Despite Oklahoma's hard February freeze along with a light frost in this spring, Adair County’s strawberry harvest is expected to produce yields comparable to 2020.
The county’s eight strawberry growers set out their plants last fall. February's below-freezing temperatures were cause for concern but Jennifer Patterson, Adair County Extension educator, said technology and snow helped save much of the crop.
“From the conversations I’ve had with our growers, they suffered a 3% to 4% loss, but the frost cloth solar blankets helped,” Patterson said. “Also, the snow acted as an insulator and protected the plants from the sub-zero weather.”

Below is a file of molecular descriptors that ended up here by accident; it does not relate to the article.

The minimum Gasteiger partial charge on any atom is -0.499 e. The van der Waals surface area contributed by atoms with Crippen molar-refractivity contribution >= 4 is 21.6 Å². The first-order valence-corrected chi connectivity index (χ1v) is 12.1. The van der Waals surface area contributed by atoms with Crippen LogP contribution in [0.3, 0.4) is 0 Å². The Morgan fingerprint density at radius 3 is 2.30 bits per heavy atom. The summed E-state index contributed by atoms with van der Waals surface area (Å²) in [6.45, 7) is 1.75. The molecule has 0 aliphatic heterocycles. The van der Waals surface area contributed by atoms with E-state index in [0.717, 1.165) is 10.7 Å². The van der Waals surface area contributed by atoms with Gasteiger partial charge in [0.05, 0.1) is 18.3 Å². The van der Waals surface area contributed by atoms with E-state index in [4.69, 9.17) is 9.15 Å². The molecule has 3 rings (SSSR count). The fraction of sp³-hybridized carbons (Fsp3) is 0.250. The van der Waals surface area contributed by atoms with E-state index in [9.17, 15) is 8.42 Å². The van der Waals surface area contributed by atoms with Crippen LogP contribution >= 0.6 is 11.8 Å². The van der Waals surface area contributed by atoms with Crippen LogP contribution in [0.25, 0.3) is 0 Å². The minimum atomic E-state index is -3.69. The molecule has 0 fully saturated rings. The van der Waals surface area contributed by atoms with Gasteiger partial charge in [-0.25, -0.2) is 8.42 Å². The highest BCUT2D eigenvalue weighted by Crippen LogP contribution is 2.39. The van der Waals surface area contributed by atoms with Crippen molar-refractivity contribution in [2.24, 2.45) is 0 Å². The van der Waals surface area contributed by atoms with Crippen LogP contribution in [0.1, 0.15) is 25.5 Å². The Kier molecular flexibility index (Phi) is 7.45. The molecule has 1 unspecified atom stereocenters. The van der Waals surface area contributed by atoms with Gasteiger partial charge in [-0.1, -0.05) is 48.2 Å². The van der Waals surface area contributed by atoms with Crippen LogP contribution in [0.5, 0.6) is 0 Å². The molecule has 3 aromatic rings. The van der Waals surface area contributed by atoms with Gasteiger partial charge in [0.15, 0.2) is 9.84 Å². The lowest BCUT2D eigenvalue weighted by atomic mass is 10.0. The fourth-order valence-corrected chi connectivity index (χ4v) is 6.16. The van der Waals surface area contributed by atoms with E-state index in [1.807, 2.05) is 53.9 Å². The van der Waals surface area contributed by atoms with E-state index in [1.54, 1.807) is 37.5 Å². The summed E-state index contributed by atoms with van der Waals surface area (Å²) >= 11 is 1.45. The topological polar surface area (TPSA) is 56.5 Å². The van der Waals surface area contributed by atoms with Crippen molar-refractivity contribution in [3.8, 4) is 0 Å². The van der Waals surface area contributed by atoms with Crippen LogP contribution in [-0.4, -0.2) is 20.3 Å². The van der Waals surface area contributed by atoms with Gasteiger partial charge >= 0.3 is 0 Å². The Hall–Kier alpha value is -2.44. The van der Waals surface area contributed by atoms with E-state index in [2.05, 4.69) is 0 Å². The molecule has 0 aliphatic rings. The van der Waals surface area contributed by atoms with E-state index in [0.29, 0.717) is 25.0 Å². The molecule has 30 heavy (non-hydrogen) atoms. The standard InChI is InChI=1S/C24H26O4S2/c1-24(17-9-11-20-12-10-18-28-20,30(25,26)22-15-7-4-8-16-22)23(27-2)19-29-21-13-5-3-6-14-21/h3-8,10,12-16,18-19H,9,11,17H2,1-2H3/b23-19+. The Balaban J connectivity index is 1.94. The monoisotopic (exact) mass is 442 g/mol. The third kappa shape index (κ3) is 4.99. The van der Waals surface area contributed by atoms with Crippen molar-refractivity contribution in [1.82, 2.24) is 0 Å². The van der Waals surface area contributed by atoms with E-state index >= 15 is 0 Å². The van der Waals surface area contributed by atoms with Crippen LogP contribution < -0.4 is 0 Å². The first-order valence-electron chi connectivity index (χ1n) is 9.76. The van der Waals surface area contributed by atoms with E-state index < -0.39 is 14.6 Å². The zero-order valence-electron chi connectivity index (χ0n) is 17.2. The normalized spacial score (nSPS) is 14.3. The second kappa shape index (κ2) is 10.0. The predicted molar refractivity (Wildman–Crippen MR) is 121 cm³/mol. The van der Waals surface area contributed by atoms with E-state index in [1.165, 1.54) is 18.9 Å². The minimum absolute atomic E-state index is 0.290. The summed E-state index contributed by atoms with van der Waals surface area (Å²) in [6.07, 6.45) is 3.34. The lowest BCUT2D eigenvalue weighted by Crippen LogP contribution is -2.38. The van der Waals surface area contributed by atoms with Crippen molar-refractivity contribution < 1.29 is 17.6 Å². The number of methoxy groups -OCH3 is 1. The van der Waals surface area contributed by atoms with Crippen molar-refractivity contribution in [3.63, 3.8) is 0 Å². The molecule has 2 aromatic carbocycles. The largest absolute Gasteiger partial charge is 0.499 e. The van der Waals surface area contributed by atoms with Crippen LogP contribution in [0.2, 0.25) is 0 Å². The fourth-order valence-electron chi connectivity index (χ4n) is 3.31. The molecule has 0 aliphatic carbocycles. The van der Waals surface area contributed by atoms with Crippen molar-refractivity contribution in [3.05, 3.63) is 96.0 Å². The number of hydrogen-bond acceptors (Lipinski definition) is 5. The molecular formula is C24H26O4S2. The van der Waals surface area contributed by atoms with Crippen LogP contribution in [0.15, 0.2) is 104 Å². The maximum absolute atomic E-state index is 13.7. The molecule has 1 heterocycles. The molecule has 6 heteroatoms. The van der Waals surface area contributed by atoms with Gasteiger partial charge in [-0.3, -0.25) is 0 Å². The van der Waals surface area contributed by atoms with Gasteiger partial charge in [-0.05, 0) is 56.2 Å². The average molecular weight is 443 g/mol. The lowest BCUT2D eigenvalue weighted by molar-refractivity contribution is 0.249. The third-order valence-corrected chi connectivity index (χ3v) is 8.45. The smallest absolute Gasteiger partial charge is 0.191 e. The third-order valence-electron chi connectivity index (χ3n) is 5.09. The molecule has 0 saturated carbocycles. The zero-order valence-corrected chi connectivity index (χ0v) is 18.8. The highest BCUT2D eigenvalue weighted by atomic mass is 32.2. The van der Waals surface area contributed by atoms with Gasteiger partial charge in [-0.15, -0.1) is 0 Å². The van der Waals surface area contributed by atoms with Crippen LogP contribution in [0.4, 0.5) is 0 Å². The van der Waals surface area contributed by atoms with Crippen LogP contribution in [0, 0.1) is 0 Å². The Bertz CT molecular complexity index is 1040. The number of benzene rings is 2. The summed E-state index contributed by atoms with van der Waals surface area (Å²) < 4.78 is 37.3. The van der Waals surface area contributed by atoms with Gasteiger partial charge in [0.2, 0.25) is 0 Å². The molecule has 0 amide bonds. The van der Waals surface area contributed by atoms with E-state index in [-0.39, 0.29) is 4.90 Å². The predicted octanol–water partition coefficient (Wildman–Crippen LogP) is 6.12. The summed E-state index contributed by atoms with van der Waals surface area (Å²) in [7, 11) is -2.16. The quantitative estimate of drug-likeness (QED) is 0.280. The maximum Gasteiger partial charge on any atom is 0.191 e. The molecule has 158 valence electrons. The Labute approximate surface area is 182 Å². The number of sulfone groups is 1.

Growers faced another scare in mid-April when a light frost damaged the strawberry plants at select locations, but for those operations that survived growers are optimistic about the 2021 harvest. Berry picking has commenced and will continue into June.
“The crop looks comparable to last year’s,” she said.
To celebrate the harvest, Adair County is hosting its annual Strawberry Festival this week. The three-day event, May 5-8, includes berry picking, an auction, carnival, rodeo and talent contest.
“One of our farms implemented some new varieties and technology and hopes to have 1,000 flats available on festival day,” Patterson said.
The Strawberry Festival is the Adair County Kiwanis Club’s largest fundraiser with proceeds allocated to strawberry growers, community initiatives and youth projects. Visit the Stilwell Kiwanis website for more details about this year’s Strawberry Festival.